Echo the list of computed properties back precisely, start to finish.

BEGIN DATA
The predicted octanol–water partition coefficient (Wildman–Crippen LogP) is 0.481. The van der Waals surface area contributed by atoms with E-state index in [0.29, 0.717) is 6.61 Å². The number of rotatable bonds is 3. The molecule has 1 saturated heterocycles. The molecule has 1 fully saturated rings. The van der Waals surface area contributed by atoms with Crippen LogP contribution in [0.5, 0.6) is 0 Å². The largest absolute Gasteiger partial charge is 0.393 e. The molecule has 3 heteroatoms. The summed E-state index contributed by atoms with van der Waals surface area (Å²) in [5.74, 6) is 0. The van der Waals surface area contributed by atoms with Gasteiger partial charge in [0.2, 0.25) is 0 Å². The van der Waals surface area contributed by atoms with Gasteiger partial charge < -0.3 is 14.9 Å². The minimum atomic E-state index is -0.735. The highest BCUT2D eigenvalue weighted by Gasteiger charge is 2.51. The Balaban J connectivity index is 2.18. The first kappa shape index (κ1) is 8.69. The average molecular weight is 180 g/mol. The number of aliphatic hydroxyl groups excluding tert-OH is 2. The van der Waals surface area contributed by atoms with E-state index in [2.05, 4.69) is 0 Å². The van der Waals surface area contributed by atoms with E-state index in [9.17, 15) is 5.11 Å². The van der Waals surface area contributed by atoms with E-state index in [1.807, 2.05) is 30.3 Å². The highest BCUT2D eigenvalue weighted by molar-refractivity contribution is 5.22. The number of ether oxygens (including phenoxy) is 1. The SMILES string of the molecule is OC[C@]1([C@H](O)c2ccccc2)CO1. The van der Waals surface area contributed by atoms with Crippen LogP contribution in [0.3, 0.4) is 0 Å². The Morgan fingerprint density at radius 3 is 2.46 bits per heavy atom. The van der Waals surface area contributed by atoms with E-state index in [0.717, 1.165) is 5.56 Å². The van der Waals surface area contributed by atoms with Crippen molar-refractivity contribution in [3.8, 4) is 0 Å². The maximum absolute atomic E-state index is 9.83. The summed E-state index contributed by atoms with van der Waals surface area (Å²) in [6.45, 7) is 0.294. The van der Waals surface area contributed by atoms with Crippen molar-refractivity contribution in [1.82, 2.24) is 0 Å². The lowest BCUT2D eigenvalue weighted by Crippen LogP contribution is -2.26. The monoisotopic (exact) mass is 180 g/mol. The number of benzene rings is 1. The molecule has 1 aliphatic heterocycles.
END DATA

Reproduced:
The predicted octanol–water partition coefficient (Wildman–Crippen LogP) is 0.481. The van der Waals surface area contributed by atoms with E-state index in [0.29, 0.717) is 6.61 Å². The number of rotatable bonds is 3. The molecule has 1 saturated heterocycles. The molecule has 1 fully saturated rings. The van der Waals surface area contributed by atoms with Crippen LogP contribution in [0.5, 0.6) is 0 Å². The largest absolute Gasteiger partial charge is 0.393 e. The molecule has 3 heteroatoms. The summed E-state index contributed by atoms with van der Waals surface area (Å²) in [5.74, 6) is 0. The van der Waals surface area contributed by atoms with Gasteiger partial charge in [0.2, 0.25) is 0 Å². The van der Waals surface area contributed by atoms with Gasteiger partial charge < -0.3 is 14.9 Å². The minimum atomic E-state index is -0.735. The highest BCUT2D eigenvalue weighted by Gasteiger charge is 2.51. The Balaban J connectivity index is 2.18. The first kappa shape index (κ1) is 8.69. The average molecular weight is 180 g/mol. The number of aliphatic hydroxyl groups excluding tert-OH is 2. The van der Waals surface area contributed by atoms with E-state index in [2.05, 4.69) is 0 Å². The van der Waals surface area contributed by atoms with E-state index in [9.17, 15) is 5.11 Å². The van der Waals surface area contributed by atoms with E-state index in [1.807, 2.05) is 30.3 Å². The highest BCUT2D eigenvalue weighted by molar-refractivity contribution is 5.22. The number of ether oxygens (including phenoxy) is 1. The SMILES string of the molecule is OC[C@]1([C@H](O)c2ccccc2)CO1. The van der Waals surface area contributed by atoms with Crippen LogP contribution in [0.3, 0.4) is 0 Å². The Morgan fingerprint density at radius 3 is 2.46 bits per heavy atom. The van der Waals surface area contributed by atoms with E-state index in [0.717, 1.165) is 5.56 Å². The van der Waals surface area contributed by atoms with Crippen molar-refractivity contribution in [3.8, 4) is 0 Å². The maximum absolute atomic E-state index is 9.83. The summed E-state index contributed by atoms with van der Waals surface area (Å²) in [6.45, 7) is 0.294. The van der Waals surface area contributed by atoms with Crippen molar-refractivity contribution in [1.82, 2.24) is 0 Å². The lowest BCUT2D eigenvalue weighted by Crippen LogP contribution is -2.26. The monoisotopic (exact) mass is 180 g/mol. The number of benzene rings is 1. The molecule has 1 aliphatic heterocycles.